February 10, 2012
Rothman At Jefferson Researchers Show Benefits Of Local Anesthesia After Knee Replacement Surgery
Researchers at the Rothman Institute at Jefferson have shown that local anesthesia delivered through a catheter in the joint, intraarticularly, may be more beneficial than traditional opioids such as morphine and Oxycontin for pain management following total knee replacement surgery.
Their research will be recognized with the Knee Society Award for the best work on a surgical technique at the American Academy of Orthopedic Surgeons annual meeting, February 7-11 in San Francisco. Their initial study findings will be presented on Friday, February 10th at 5:42 PM Pacific Time.
The randomized, double-blind trial administered either bupivacaine, a common analgesic, or normal saline intraoperatively through a catheter in the joint to 150 primary, unilateral knee replacement patients.
The catheters released fluid continually over two postoperative days. Patients were asked to complete questionnaires at 5 PM on the day of surgery and 8 AM and 5 PM each day until discharge, as well as at a four-week follow-up visit.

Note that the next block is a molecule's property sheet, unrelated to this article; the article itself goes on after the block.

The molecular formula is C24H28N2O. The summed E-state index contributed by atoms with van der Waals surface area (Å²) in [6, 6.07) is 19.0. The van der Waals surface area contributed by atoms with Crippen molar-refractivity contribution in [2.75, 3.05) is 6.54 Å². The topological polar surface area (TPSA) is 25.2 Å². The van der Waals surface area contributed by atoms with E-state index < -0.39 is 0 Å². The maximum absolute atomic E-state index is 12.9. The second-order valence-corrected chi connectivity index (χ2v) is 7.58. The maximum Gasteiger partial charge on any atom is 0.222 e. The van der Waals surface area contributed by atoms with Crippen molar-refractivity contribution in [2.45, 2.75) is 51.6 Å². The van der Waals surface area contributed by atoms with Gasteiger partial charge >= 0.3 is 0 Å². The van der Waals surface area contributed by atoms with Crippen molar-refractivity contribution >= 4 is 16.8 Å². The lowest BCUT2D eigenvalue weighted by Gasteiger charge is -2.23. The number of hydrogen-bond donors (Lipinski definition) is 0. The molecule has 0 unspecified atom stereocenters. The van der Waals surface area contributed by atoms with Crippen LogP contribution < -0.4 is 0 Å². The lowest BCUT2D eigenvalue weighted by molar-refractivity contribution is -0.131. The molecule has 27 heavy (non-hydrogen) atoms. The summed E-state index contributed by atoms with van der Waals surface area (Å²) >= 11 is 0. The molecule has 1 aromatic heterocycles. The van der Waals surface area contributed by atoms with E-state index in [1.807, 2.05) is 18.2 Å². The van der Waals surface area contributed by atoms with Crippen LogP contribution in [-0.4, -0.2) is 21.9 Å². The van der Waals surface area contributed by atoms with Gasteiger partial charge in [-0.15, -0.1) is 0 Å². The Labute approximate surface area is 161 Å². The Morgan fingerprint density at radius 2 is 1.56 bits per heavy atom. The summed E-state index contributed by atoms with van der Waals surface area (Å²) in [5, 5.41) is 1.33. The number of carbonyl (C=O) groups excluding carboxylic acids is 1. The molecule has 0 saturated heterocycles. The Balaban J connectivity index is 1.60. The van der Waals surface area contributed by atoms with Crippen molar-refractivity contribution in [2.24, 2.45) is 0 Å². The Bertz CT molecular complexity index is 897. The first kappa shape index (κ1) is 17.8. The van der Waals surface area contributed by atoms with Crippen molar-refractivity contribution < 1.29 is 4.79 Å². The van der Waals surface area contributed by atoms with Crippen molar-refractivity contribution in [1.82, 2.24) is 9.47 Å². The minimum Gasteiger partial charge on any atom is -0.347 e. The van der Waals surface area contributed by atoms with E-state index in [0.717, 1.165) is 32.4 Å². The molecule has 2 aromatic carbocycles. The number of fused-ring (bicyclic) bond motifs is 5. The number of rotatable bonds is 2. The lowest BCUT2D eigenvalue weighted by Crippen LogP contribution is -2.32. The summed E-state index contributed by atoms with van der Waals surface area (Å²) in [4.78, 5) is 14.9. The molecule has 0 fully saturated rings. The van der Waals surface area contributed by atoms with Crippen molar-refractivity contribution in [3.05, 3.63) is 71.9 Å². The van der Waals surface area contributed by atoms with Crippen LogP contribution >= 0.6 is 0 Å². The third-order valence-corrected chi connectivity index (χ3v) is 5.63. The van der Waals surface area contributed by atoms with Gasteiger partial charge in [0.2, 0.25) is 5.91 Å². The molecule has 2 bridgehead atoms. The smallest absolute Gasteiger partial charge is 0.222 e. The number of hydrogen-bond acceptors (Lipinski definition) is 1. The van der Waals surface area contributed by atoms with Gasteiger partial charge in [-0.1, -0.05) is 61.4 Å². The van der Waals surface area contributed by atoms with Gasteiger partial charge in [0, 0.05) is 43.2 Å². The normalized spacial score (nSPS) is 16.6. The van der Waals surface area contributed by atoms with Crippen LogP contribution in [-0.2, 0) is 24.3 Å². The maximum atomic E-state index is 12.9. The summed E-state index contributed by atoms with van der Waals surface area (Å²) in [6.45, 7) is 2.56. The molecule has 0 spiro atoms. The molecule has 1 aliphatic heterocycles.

Patients who received bupivacaine reported receiving the least pain and the lowest narcotic consumption. There was also no significant different in postoperative complications.
The study concludes that knee replacement patients may positively benefit from intraarticular delivery of a local analgesic to decrease overall pain levels and reduce the need for opioids following surgery. With no noted increase in infection risk, intraarticular delivery may also provide an effective alternative for pain relief in the immediate postoperative time period without the disadvantages encountered with epidural anesthesia, regional nerve blockade and patient controlled analgesia pumps.
"This study opens up a potential new option for better pain management post-surgery for our knee replacement patients. Though further study is needed, these initial results are promising," says Nitin Goyal, MD, of the Rothman Institute at Jefferson, an author on the study.
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